I also like the look of the film.  The film takes place in one of those North Carolina fishing villages and director Jim Gillipsie does a good job of making everything look dark, somber, and menacing.  That big hook that the killer carries with him always freaks me out.  I literally have to shut my eyes when he kills Bridgette Wilson.

And, of course, there’s this:

The “WHAT ARE YOU WAITING FOR!?” scene is without a doubt one of the greatest instances of overacting in the history of horror cinema.  I have literally gone hoarse imitating Jennifer Love Hewitt’s delivery of that line.  However, when it comes to why this scene is a must see, it’s not just the fact that Jennifer Love Hewitt screams the line out of nowhere.  There’s also the fact that she’s literally shouting it at no one, unless she’s attempting to address God or something.  (And judging from the overhead shot at the end of the scene, it would appear that God was listening.)  Plus, there’s that cast on Ryan Philippe and the hat on Sarah Michelle Gellar…

I Know What You Did Last Summer is a deeply stupid movie but it’s still one that I always seem to end up watching, if just so I can yell at everyone for not being smart enough to outwit a killer who doesn’t seem to be particularly bright himself.  It’s one of those films that I’ll leave on the TV if I come across it but, at the same time, it’s not a film that I ever feel the need to really pay much attention to.  It’s the cinematic equivalent of junk food, fun to eat but don’t try to shout “WHAT ARE YOU WAITING FOR!?” if your mouth’s full.

Horror Film Review: The Presence (dir by Tom Provost)


The Presence opens with nearly 20 minutes of near-silence.  We watch as an unnamed and emotionally unstable woman (Mira Sorvino, who is literally listed in the credits as having played The Woman) arrives at an isolated cabin.  As she settles in for what is obviously a very needed vacation, she goes about her business without saying a word.  This is because she believes herself to be alone.  However, those of us watching know that this isn’t true.  She is sharing her cabin with a silent and initially passive ghost (Shane West) and, though she can’t see him, those of us in the audience can.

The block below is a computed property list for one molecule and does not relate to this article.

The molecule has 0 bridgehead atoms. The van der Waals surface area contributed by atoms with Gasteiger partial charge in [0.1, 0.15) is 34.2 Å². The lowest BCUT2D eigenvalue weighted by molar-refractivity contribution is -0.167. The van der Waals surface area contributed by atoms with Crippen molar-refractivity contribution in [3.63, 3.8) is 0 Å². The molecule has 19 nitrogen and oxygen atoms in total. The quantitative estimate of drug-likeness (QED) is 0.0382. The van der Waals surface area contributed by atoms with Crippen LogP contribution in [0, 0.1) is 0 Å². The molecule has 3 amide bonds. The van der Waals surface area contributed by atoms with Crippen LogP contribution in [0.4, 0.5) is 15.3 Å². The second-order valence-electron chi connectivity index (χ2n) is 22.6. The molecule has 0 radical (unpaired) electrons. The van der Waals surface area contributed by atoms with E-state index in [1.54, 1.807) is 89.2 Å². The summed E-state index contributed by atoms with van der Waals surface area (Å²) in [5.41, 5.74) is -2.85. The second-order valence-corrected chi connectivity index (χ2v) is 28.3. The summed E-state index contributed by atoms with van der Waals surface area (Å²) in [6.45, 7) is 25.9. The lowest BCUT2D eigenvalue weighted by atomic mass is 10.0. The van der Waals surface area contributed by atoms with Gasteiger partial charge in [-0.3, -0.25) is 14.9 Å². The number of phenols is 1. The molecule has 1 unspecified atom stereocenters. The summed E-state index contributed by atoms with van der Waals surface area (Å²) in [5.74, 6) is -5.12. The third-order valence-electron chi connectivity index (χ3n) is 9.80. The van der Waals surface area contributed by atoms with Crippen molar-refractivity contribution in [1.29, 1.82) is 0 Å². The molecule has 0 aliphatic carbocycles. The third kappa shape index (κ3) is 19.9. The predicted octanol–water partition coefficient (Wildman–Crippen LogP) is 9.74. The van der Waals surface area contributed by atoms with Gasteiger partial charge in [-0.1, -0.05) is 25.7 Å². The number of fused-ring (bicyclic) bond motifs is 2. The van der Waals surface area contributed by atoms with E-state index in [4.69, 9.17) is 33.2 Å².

Eventually, the silence is broken as other visitors come to the cabin.  There’s the boatman, Mr. Browman (Muse Watson).  There’s the woman’s boyfriend (Justin Kirk)  who unexpectedly shows up to ask the woman to marry him, a proposal which visibly upsets the ghost. Finally, there’s the Man In Black (played by Tony Curran).   Though the woman cannot see the Man In The Black, she can hear him when he whispers dark thoughts into her ear.

The ghost, however, can see the Man in Black.  The Man In Black offers the ghost a proposition.  If the ghost kills the woman’s boyfriend, the Man In Black will allow the ghost to leave the cabin.

First released back in 2010, The Presence is a film that got (and gets) next to no love from the critics and from the type of people who specialize in leaving snarky comments over at the imdb.  However, I rather like it.  Director Tom Provost makes the risky choice to emphasize atmosphere over easy scares.  The end result is a film that is full of striking images but which requires a bit more patience than most audiences are probably willing to give.  When I think about The Presence, I think about the sight of Shane West passively watching Mira Sorvino, obviously wishing he could reach out but knowing that he cannot.  It’s a haunting image, one that perfectly captures both the fear and the pathos of a good ghost story.

And that, ultimately, is what The Presence is.  It’s a good ghost story and what better time for a good ghost story but Halloween?

presence3

Film Review: The Last Exorcism Part II (dir. by Ed Gass-Donnelly)


Though it was dismissed by a lot of critics and remains underrated to this day, The Last Exorcism is one of the best horror films of the past four years.  Featuring an excellent lead performance from Patrick Fabian and an intelligent, thought-provoking plot, The Last Exorcism was both a very creepy horror movie and a surprisingly effective character study.  It even managed to be effective despite being an example of a “found footage” horror movie.

The Last Exorcism‘s sequel — the unimaginatively titled The Last Exorcism Part II — was released this weekend.  Like a lot of people, I have to admit that I wasn’t expecting much from the sequel.  The first film’s success was such a surprise that I doubted that the sequel could come close to matching it.